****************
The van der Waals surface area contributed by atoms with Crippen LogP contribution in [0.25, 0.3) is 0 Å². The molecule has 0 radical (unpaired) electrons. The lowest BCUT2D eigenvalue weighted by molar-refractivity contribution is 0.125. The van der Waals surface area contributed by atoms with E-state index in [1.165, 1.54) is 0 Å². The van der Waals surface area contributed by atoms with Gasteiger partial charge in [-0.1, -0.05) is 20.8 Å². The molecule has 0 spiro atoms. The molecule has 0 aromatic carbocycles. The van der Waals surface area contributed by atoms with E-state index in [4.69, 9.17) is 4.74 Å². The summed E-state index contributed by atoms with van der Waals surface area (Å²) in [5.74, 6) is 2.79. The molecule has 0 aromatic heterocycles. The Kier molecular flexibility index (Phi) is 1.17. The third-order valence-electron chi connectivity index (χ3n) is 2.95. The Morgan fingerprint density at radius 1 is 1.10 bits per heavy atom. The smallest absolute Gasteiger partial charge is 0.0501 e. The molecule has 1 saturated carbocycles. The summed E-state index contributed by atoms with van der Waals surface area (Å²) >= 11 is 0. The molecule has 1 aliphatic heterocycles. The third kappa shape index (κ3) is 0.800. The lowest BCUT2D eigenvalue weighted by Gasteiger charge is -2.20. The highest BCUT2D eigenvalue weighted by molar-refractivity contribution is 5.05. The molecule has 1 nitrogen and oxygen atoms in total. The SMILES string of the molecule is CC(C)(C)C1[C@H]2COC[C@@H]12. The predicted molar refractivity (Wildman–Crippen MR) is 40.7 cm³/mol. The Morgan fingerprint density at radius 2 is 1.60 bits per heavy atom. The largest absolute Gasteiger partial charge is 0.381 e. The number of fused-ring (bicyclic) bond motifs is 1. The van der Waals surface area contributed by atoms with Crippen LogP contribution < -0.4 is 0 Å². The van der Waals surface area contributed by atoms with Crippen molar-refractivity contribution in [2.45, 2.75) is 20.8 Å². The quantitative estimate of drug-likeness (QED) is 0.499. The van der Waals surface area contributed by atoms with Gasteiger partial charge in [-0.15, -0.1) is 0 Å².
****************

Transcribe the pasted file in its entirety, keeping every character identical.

The van der Waals surface area contributed by atoms with Crippen LogP contribution in [0.25, 0.3) is 0 Å². The molecule has 0 radical (unpaired) electrons. The lowest BCUT2D eigenvalue weighted by molar-refractivity contribution is 0.125. The van der Waals surface area contributed by atoms with E-state index in [1.165, 1.54) is 0 Å². The van der Waals surface area contributed by atoms with Gasteiger partial charge in [-0.1, -0.05) is 20.8 Å². The molecule has 0 spiro atoms. The molecule has 0 aromatic carbocycles. The van der Waals surface area contributed by atoms with E-state index in [4.69, 9.17) is 4.74 Å². The summed E-state index contributed by atoms with van der Waals surface area (Å²) in [5.74, 6) is 2.79. The molecule has 0 aromatic heterocycles. The Kier molecular flexibility index (Phi) is 1.17. The third-order valence-electron chi connectivity index (χ3n) is 2.95. The Morgan fingerprint density at radius 1 is 1.10 bits per heavy atom. The smallest absolute Gasteiger partial charge is 0.0501 e. The molecule has 1 saturated carbocycles. The summed E-state index contributed by atoms with van der Waals surface area (Å²) >= 11 is 0. The molecule has 1 aliphatic heterocycles. The third kappa shape index (κ3) is 0.800. The lowest BCUT2D eigenvalue weighted by Gasteiger charge is -2.20. The highest BCUT2D eigenvalue weighted by molar-refractivity contribution is 5.05. The molecule has 1 nitrogen and oxygen atoms in total. The SMILES string of the molecule is CC(C)(C)C1[C@H]2COC[C@@H]12. The predicted molar refractivity (Wildman–Crippen MR) is 40.7 cm³/mol. The Morgan fingerprint density at radius 2 is 1.60 bits per heavy atom. The largest absolute Gasteiger partial charge is 0.381 e. The number of fused-ring (bicyclic) bond motifs is 1. The van der Waals surface area contributed by atoms with Crippen LogP contribution < -0.4 is 0 Å². The van der Waals surface area contributed by atoms with Crippen molar-refractivity contribution in [2.45, 2.75) is 20.8 Å². The quantitative estimate of drug-likeness (QED) is 0.499. The van der Waals surface area contributed by atoms with Gasteiger partial charge in [-0.15, -0.1) is 0 Å².